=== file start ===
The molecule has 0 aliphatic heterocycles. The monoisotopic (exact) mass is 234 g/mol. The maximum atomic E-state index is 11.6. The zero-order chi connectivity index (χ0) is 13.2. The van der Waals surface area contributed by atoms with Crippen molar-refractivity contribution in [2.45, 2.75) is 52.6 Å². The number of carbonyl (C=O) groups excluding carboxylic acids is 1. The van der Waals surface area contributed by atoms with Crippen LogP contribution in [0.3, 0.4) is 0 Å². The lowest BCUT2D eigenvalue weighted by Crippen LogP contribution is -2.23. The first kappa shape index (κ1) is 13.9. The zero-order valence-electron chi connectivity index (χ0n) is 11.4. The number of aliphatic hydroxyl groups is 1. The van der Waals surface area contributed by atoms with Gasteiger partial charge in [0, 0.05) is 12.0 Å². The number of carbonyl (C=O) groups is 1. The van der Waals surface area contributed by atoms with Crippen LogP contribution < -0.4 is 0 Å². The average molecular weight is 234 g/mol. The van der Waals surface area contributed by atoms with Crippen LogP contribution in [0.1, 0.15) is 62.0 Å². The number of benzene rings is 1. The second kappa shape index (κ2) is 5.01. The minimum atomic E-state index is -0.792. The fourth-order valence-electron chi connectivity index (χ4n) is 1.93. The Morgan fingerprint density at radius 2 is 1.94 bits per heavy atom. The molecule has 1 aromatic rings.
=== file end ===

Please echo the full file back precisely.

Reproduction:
The molecule has 0 aliphatic heterocycles. The monoisotopic (exact) mass is 234 g/mol. The maximum atomic E-state index is 11.6. The zero-order chi connectivity index (χ0) is 13.2. The van der Waals surface area contributed by atoms with Crippen molar-refractivity contribution in [2.45, 2.75) is 52.6 Å². The number of carbonyl (C=O) groups excluding carboxylic acids is 1. The van der Waals surface area contributed by atoms with Crippen LogP contribution in [0.3, 0.4) is 0 Å². The lowest BCUT2D eigenvalue weighted by Crippen LogP contribution is -2.23. The first kappa shape index (κ1) is 13.9. The zero-order valence-electron chi connectivity index (χ0n) is 11.4. The number of aliphatic hydroxyl groups is 1. The van der Waals surface area contributed by atoms with Gasteiger partial charge in [0, 0.05) is 12.0 Å². The number of carbonyl (C=O) groups is 1. The van der Waals surface area contributed by atoms with Crippen LogP contribution < -0.4 is 0 Å². The average molecular weight is 234 g/mol. The van der Waals surface area contributed by atoms with Crippen LogP contribution in [0.1, 0.15) is 62.0 Å². The number of benzene rings is 1. The second kappa shape index (κ2) is 5.01. The minimum atomic E-state index is -0.792. The fourth-order valence-electron chi connectivity index (χ4n) is 1.93. The Morgan fingerprint density at radius 2 is 1.94 bits per heavy atom. The molecule has 1 aromatic rings.